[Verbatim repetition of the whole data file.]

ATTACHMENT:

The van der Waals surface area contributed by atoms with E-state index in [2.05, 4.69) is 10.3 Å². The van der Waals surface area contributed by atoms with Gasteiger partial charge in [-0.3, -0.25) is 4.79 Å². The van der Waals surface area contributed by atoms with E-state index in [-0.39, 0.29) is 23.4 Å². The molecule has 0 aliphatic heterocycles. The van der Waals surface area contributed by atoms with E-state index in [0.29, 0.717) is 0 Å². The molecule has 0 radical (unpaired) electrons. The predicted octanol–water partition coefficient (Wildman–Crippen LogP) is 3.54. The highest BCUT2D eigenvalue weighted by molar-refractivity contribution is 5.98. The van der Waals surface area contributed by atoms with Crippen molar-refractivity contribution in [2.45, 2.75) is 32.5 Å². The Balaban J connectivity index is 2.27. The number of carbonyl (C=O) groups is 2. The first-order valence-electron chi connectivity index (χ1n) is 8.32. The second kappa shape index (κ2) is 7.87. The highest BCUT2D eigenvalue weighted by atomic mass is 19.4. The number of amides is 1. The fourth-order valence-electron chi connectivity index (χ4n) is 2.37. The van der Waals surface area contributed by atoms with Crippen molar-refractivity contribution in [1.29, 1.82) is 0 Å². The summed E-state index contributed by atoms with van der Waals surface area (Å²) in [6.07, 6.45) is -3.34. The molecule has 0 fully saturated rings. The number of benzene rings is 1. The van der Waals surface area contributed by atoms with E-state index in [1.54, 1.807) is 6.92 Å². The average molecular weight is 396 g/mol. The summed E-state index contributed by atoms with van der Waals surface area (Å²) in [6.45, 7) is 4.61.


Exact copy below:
The van der Waals surface area contributed by atoms with E-state index in [2.05, 4.69) is 10.3 Å². The van der Waals surface area contributed by atoms with Gasteiger partial charge in [-0.3, -0.25) is 4.79 Å². The van der Waals surface area contributed by atoms with E-state index in [-0.39, 0.29) is 23.4 Å². The molecule has 0 aliphatic heterocycles. The van der Waals surface area contributed by atoms with E-state index in [0.29, 0.717) is 0 Å². The molecule has 0 radical (unpaired) electrons. The predicted octanol–water partition coefficient (Wildman–Crippen LogP) is 3.54. The highest BCUT2D eigenvalue weighted by molar-refractivity contribution is 5.98. The van der Waals surface area contributed by atoms with Crippen molar-refractivity contribution in [2.45, 2.75) is 32.5 Å². The Balaban J connectivity index is 2.27. The number of carbonyl (C=O) groups is 2. The first-order valence-electron chi connectivity index (χ1n) is 8.32. The second kappa shape index (κ2) is 7.87. The highest BCUT2D eigenvalue weighted by atomic mass is 19.4. The number of amides is 1. The fourth-order valence-electron chi connectivity index (χ4n) is 2.37. The van der Waals surface area contributed by atoms with Crippen molar-refractivity contribution in [1.29, 1.82) is 0 Å². The summed E-state index contributed by atoms with van der Waals surface area (Å²) in [6.07, 6.45) is -3.34. The molecule has 0 fully saturated rings. The number of benzene rings is 1. The van der Waals surface area contributed by atoms with E-state index in [1.54, 1.807) is 6.92 Å². The average molecular weight is 396 g/mol. The summed E-state index contributed by atoms with van der Waals surface area (Å²) in [6.45, 7) is 4.61.